It’s about Will Wilder, and this is where my first problem with the book comes from. He is an arrogant and annoying main character. He doesn’t listen, puts peoples lives in danger…more than once I might add and not even a hero as far as hero’s go. He get’s in trouble and needs a way to fix it so he can go on a family trip and tricks his friends in to trying to get a relic locked in the bottom of a church. There is already trouble brewing in his town…that his grandfather founded….and people are dying but he must get that relic. Problems arise but can Will be the hero and save everyone? What if it’s demons and they start to walk the earth?

It’s nail crunching in some spots for sure. It’s imaginative story and brings a whole different world around. My problems with this book is that it’s a lot like Da Vinci COde. I don’t mind Da Vinci Code but not in a kid format. Its been done and this just felt like a revamp for a younger age group. Will, as I stated before, is a very annoying character. He leaves his friends to die…and no this is not a spoiler at all…but it’s true and at that point I was over this book! Even when he was supposed to step up he didn’t I felt like WIll walked around this whole story just thinking about himself and going “duhhh”.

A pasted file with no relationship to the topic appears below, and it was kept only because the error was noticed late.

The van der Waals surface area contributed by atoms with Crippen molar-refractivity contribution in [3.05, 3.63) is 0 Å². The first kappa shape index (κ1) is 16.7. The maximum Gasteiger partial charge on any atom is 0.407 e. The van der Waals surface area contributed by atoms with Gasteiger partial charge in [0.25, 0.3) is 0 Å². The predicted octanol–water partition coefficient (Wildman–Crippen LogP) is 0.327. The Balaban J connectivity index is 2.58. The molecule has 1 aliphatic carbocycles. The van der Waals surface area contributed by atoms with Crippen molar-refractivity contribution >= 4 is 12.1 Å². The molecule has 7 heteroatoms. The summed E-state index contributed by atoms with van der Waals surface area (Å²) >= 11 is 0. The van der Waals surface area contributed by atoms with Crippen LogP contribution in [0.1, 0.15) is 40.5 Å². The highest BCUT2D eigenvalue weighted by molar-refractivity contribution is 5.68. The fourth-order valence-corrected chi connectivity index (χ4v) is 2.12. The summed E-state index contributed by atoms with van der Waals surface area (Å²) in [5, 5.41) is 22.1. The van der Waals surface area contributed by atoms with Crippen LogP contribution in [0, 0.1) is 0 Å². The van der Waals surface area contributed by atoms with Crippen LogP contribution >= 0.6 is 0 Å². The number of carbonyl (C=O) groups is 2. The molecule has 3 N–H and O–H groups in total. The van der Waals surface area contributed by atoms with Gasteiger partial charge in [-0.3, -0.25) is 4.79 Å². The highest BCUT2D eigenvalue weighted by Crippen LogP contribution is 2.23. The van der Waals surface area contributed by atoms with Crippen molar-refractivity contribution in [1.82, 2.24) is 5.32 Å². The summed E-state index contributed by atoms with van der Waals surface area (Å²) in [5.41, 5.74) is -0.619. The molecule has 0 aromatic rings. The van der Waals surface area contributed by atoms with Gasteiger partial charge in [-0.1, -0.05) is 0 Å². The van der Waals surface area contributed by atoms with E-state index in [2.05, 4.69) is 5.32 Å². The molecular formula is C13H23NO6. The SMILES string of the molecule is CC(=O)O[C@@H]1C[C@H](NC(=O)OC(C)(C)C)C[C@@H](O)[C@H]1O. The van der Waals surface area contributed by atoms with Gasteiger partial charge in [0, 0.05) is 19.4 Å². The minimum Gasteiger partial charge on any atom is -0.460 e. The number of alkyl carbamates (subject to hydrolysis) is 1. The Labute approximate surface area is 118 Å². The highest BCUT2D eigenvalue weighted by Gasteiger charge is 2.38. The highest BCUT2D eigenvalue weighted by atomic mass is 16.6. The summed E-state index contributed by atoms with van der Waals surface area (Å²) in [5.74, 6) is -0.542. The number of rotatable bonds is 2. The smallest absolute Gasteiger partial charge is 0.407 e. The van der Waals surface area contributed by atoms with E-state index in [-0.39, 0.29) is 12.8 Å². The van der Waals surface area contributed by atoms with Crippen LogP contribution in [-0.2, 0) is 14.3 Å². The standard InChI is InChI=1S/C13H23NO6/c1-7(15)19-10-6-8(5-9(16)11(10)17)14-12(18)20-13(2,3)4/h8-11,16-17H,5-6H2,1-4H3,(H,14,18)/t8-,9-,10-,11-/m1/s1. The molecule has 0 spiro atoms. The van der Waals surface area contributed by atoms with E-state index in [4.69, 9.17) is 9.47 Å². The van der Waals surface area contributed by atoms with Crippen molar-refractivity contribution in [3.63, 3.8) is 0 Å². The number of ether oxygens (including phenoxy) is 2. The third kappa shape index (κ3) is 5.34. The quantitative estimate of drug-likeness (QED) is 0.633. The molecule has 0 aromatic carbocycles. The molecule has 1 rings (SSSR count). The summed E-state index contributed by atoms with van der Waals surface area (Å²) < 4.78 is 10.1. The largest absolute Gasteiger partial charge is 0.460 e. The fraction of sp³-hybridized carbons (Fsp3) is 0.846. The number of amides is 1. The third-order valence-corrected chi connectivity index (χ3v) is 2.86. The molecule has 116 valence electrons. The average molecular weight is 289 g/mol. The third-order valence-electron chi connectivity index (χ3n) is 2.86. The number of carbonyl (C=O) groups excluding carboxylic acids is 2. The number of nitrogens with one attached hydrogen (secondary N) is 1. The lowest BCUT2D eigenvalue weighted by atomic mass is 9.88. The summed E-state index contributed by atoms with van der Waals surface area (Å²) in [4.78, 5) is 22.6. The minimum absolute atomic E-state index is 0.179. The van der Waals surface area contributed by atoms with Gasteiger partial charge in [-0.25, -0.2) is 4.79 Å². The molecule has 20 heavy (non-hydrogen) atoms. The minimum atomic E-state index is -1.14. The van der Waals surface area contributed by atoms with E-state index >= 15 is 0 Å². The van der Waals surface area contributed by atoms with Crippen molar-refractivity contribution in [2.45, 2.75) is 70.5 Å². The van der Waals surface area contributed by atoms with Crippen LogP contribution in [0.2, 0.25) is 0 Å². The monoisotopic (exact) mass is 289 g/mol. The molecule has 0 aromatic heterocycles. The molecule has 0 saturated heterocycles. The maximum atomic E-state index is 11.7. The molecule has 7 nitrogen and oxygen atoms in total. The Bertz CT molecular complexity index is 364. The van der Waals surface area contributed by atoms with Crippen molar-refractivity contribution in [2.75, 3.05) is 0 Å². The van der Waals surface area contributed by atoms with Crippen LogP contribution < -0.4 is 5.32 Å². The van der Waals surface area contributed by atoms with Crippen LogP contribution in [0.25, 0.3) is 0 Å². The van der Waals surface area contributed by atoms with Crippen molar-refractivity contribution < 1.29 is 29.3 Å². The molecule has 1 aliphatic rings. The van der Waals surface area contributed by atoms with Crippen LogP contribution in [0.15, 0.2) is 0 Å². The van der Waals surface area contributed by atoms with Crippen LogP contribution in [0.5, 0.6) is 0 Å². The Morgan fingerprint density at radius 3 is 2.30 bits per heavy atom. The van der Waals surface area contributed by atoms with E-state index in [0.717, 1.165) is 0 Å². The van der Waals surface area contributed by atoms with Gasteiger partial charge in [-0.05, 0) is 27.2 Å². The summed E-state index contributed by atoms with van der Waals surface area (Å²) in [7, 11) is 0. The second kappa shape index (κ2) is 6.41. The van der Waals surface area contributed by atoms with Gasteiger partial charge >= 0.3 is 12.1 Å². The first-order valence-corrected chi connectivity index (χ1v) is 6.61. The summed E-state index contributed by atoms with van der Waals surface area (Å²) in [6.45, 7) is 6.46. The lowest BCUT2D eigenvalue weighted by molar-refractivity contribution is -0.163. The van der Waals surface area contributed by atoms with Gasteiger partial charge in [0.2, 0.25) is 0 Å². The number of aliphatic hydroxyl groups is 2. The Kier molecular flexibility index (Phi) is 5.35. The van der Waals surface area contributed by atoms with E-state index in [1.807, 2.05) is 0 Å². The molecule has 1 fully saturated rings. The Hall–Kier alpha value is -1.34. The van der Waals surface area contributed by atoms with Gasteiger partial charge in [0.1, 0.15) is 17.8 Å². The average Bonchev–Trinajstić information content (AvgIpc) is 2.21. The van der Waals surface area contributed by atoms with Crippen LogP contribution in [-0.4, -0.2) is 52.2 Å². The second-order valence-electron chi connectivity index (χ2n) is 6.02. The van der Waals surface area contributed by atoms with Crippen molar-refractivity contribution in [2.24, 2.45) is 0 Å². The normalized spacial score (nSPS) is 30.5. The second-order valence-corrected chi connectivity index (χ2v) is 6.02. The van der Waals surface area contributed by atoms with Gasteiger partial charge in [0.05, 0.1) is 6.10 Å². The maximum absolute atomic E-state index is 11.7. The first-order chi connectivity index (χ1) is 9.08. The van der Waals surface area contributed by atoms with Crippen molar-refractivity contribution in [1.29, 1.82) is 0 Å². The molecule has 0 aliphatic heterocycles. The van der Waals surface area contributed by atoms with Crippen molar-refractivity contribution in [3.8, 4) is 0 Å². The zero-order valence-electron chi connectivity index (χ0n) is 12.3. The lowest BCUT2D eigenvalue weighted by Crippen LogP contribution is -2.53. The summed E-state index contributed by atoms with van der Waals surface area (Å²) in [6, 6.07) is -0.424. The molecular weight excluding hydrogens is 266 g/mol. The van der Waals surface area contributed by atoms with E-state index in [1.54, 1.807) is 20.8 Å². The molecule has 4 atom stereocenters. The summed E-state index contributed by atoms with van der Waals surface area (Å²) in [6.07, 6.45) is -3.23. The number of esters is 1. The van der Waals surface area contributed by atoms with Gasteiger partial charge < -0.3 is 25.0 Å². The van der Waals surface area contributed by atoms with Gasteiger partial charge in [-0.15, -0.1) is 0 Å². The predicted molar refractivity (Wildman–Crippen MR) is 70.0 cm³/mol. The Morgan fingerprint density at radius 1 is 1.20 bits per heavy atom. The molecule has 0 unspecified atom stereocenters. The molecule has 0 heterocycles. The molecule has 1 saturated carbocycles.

It’s easy writing and kids would be able to read it no problem. The demon parts might be scary but nothing that should give nightmares. I can see this being a long series. The book ended on a note of what is going to happen next. I will not be checking them out but if you like this than I recommend you watch out for more as the second is already out.

Overall not happy with this book.